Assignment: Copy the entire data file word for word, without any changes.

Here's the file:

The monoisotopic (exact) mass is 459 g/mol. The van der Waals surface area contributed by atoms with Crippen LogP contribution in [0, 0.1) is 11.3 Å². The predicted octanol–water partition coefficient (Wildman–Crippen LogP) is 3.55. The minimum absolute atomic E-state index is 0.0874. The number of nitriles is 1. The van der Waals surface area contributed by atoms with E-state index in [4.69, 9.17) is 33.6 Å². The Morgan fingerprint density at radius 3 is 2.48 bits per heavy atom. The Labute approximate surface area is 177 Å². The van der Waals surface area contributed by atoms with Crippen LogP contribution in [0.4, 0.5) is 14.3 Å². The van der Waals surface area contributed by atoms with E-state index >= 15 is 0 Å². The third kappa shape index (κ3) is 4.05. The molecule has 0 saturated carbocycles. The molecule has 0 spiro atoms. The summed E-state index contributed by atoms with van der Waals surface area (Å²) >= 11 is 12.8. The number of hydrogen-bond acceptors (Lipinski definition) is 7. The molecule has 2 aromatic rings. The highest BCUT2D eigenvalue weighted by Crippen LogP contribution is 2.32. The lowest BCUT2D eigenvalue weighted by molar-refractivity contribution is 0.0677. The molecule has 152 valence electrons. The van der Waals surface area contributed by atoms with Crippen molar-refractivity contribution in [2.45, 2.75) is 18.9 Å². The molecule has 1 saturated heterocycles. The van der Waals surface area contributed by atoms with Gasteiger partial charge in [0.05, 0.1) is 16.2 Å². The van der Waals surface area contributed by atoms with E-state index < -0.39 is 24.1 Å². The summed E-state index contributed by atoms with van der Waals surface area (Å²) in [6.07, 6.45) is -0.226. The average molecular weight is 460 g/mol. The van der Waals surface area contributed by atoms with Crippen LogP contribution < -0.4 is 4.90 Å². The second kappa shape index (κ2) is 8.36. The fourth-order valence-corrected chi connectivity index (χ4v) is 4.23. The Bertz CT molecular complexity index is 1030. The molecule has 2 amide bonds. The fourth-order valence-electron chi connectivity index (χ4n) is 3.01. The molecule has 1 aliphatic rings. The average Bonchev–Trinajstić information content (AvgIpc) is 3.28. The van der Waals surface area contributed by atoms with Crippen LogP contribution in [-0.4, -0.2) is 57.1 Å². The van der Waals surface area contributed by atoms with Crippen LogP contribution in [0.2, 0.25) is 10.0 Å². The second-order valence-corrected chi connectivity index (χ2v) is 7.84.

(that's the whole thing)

The monoisotopic (exact) mass is 459 g/mol. The van der Waals surface area contributed by atoms with Crippen LogP contribution in [0, 0.1) is 11.3 Å². The predicted octanol–water partition coefficient (Wildman–Crippen LogP) is 3.55. The minimum absolute atomic E-state index is 0.0874. The number of nitriles is 1. The van der Waals surface area contributed by atoms with E-state index in [4.69, 9.17) is 33.6 Å². The Morgan fingerprint density at radius 3 is 2.48 bits per heavy atom. The Labute approximate surface area is 177 Å². The van der Waals surface area contributed by atoms with Crippen LogP contribution in [0.4, 0.5) is 14.3 Å². The van der Waals surface area contributed by atoms with E-state index >= 15 is 0 Å². The third kappa shape index (κ3) is 4.05. The molecule has 0 saturated carbocycles. The molecule has 0 spiro atoms. The summed E-state index contributed by atoms with van der Waals surface area (Å²) >= 11 is 12.8. The number of hydrogen-bond acceptors (Lipinski definition) is 7. The molecule has 2 aromatic rings. The highest BCUT2D eigenvalue weighted by Crippen LogP contribution is 2.32. The lowest BCUT2D eigenvalue weighted by molar-refractivity contribution is 0.0677. The molecule has 152 valence electrons. The van der Waals surface area contributed by atoms with Crippen molar-refractivity contribution in [2.45, 2.75) is 18.9 Å². The molecule has 1 saturated heterocycles. The van der Waals surface area contributed by atoms with Gasteiger partial charge in [0.05, 0.1) is 16.2 Å². The van der Waals surface area contributed by atoms with E-state index < -0.39 is 24.1 Å². The summed E-state index contributed by atoms with van der Waals surface area (Å²) in [6.07, 6.45) is -0.226. The average molecular weight is 460 g/mol. The van der Waals surface area contributed by atoms with Crippen LogP contribution < -0.4 is 4.90 Å². The second kappa shape index (κ2) is 8.36. The fourth-order valence-corrected chi connectivity index (χ4v) is 4.23. The Bertz CT molecular complexity index is 1030. The molecule has 2 amide bonds. The fourth-order valence-electron chi connectivity index (χ4n) is 3.01. The molecule has 1 aliphatic rings. The average Bonchev–Trinajstić information content (AvgIpc) is 3.28. The van der Waals surface area contributed by atoms with Crippen LogP contribution in [-0.4, -0.2) is 57.1 Å². The van der Waals surface area contributed by atoms with Crippen LogP contribution in [0.2, 0.25) is 10.0 Å². The second-order valence-corrected chi connectivity index (χ2v) is 7.84.